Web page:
Text can be found at the Latin Library. Change in speaker is indicated by capitalizing the first word of a line.
Vidimus in caelum trabibus spectacula textis
surgere, Tarpeium prope despectantia culmen; (VII.23-4)
“I saw a stadium of interlocking beams surge into the sky,
nearly looking down on the summit of the Tarpeian rock.”
Thus begins Corydon’s description of the city’s spectacula–typically a word referring to the performing spectacles themselves, but quite often applied to the venue itself, hence “stadium". It is tempting (considering the impression it makes on modern visitors to Rome) to think Corydon is describing the Coliseum here, but this is unlikely. For one, trabes in Latin always refers to wooden beams, and second the Tarpeian Rock was at the top of the Capitoline hill, while the Coliseum lay at the foot of the Palatine and was on the opposite side of the Forum. However, Suetonius tells us Nero built a remarkable wooden amphitheatre in 57 AD (note the location, as the Campus Martius lay at the western foot of the Capitoline):
Hos ludos…in amphitheatro ligneo regione Martii campi intra anni spatium fabricato dedit. (Nero XII)
Tacitus also has this sarcastic line–was he thinking of Calpurnius when he wrote volumina implere?:
Nerone iterum L. Pisone consulibus pauca memoria digna evenere (= evenerunt), nisi cui libeat laudandis fundamentis et trabibus, quis (= quibus) molem amphitheatri apud campum Martis Caesar exstruxerat, volumina implere, cum ex dignitate populi Romani repertum sit res inlustres annalibus, talia diurnis urbis actis mandare. (Ann. XIII.31)
“When Nero and L. Piso were consuls few things worthy of memory occurred, unless it pleases one to fill volumes with praises for the foundations and timbers on which Caesar drew up his mass of an amphitheatre on the Campus Martis, since it has been found outside the dignity of the Roman people to record trivial matters in the annals of history, such things are left to the daily register of the city.”
Corydon’s 50-odd lines hardly fills volumes, but it is quite a heady description–appropriate to his character as an unsophisticated rube. Note his concern over his clothes (pulla sordida veste) and his cheap seats inter femineas…cathedras (women usually got the worst seats in the theatre). Even his simile for the size and shape of the theatre (30-34) echo the rural perspective–but Calpurnius doesn’t want to overdo the country/city contrast, lest it overshadow his main theme. So he smartly he introduces the senior (39), a long-time city dweller who we learn is just as amazed as the rusticus Corydon.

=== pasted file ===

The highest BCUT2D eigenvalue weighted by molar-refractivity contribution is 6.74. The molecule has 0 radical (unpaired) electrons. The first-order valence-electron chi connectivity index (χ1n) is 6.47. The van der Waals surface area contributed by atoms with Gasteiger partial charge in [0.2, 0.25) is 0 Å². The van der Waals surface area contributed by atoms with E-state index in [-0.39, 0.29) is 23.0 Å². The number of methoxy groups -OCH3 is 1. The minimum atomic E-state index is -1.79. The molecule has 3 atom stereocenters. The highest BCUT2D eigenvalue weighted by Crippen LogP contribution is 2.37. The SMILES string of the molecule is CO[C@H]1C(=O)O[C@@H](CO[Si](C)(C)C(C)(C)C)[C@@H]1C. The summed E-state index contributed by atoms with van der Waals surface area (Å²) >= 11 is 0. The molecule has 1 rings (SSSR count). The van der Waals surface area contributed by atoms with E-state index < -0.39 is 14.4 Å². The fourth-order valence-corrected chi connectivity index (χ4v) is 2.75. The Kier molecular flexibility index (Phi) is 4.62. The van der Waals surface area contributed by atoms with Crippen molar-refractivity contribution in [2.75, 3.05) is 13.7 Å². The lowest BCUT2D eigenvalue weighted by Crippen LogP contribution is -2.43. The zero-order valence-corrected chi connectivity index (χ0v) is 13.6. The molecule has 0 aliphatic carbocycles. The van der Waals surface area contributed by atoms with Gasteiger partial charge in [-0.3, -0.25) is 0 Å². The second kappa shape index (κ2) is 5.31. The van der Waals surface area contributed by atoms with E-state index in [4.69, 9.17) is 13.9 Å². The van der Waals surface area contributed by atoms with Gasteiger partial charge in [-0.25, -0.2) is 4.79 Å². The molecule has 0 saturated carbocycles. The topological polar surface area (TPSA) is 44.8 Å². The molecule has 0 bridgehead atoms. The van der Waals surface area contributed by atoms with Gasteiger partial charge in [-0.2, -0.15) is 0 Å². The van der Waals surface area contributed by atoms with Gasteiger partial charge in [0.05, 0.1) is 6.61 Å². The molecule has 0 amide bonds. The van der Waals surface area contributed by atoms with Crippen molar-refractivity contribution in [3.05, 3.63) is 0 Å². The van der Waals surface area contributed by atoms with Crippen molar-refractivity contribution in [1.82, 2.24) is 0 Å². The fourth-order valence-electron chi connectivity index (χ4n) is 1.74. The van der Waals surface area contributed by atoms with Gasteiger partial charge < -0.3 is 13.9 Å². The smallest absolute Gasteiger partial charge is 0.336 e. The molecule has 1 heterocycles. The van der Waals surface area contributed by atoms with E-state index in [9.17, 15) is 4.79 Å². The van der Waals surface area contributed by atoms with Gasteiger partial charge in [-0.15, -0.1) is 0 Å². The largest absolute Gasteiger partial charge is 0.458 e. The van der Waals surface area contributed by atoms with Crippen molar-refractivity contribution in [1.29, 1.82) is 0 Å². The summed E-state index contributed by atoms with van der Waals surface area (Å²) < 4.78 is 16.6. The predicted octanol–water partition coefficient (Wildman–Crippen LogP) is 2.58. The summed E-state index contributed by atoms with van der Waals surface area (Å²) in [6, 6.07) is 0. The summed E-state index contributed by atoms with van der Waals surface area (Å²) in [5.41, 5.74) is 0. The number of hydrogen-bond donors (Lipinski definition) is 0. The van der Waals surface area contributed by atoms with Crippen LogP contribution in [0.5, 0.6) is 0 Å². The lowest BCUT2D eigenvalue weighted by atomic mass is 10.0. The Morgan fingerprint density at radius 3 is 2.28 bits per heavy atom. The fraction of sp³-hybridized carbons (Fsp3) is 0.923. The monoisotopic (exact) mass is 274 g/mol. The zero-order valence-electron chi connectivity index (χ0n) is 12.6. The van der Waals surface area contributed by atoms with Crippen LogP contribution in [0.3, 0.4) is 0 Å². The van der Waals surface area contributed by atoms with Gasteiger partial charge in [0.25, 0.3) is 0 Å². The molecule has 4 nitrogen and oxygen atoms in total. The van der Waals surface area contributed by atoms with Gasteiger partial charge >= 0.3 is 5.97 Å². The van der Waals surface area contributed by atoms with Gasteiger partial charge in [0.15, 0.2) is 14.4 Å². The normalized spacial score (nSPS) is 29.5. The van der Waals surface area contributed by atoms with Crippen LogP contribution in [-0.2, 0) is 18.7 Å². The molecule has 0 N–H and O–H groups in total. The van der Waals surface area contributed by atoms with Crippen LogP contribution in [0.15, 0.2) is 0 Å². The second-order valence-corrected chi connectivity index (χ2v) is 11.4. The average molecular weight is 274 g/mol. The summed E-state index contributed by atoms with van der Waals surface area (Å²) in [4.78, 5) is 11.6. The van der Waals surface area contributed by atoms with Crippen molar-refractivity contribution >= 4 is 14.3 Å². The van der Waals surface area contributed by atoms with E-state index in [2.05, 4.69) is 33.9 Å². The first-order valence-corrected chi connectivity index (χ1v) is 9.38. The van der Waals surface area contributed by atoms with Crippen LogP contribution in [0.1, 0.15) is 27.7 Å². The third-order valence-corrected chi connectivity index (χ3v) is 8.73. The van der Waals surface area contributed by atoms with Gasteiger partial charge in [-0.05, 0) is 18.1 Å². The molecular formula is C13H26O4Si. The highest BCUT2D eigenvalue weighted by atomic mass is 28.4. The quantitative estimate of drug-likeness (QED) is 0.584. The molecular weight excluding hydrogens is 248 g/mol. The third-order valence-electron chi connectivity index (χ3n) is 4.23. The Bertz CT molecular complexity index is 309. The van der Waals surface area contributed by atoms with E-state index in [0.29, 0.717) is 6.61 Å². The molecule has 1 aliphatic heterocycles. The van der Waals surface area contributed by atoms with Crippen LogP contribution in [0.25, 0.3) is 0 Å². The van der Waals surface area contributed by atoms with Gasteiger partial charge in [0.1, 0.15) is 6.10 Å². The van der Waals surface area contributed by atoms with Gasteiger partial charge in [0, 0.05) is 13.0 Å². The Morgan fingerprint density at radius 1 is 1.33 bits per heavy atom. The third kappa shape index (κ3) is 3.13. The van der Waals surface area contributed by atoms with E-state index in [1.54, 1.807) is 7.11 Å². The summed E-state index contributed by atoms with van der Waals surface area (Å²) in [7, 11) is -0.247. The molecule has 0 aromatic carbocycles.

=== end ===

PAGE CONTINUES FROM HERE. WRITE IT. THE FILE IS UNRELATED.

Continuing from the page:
The main description in 45-72 was a complicated passage for me; it took a few readings to fully understand the following lines:
sternitur adiunctis ebur admirabile truncis
et coit in rotulum, tereti qui lubricus axe
impositos subita uertigine falleret ungues
excuteretque feras. (50-3)
“Marvelous ivory spreads (is inlaid) on the connected beams
and comes together in a little wheel (cylinder), which greased on a smooth axle
might with a sudden turn trip up claws set against it
and shake off beasts.”
This, I think, describes a roller placed in front of the walls inside the arena; beasts that scaled them to get to the spectators would fall back into the arena like an incompetent logroller. Roman stadium-managers were apparently very safety conscious, as the next lines talk of auro…torta…retia extended over the edges of the arena.
The beasts are a sight as well, and again Calpurnius puts an appropriate lack of sophistication in COrydon’s words:
Spectavi…equorum nomine dictum
sed deforme pecus, quod in illo nascitur amne
qui sata riparum vernantibus irrigat undis. (66-8)
“I saw…that deformed herd that are called ‘horses’,
and bred in that river that irrigates with verdant waters the crops along its banks.”
This is a hippopotamus (lit. “river-horse” in Greek), and the river is the Nile, neither of which would be familiar to a typical Italian shepherd.
The poem closes with yet another lament from Corydon about his rustica vestis and a far-off glance at the numina responsible for all this wonder. Like old-Hollywood’s typical depiction of a U.S. president as an unseen man with his back to the camera (think FDR in “Yankee Doodle Dandy”, James Cagney’s film-biography of George M. Cohan), the god is only seen longius, but nisi me visus decepit he seemed a blend of both Mars and Apollo, an echo of earlier epithets in the collection.
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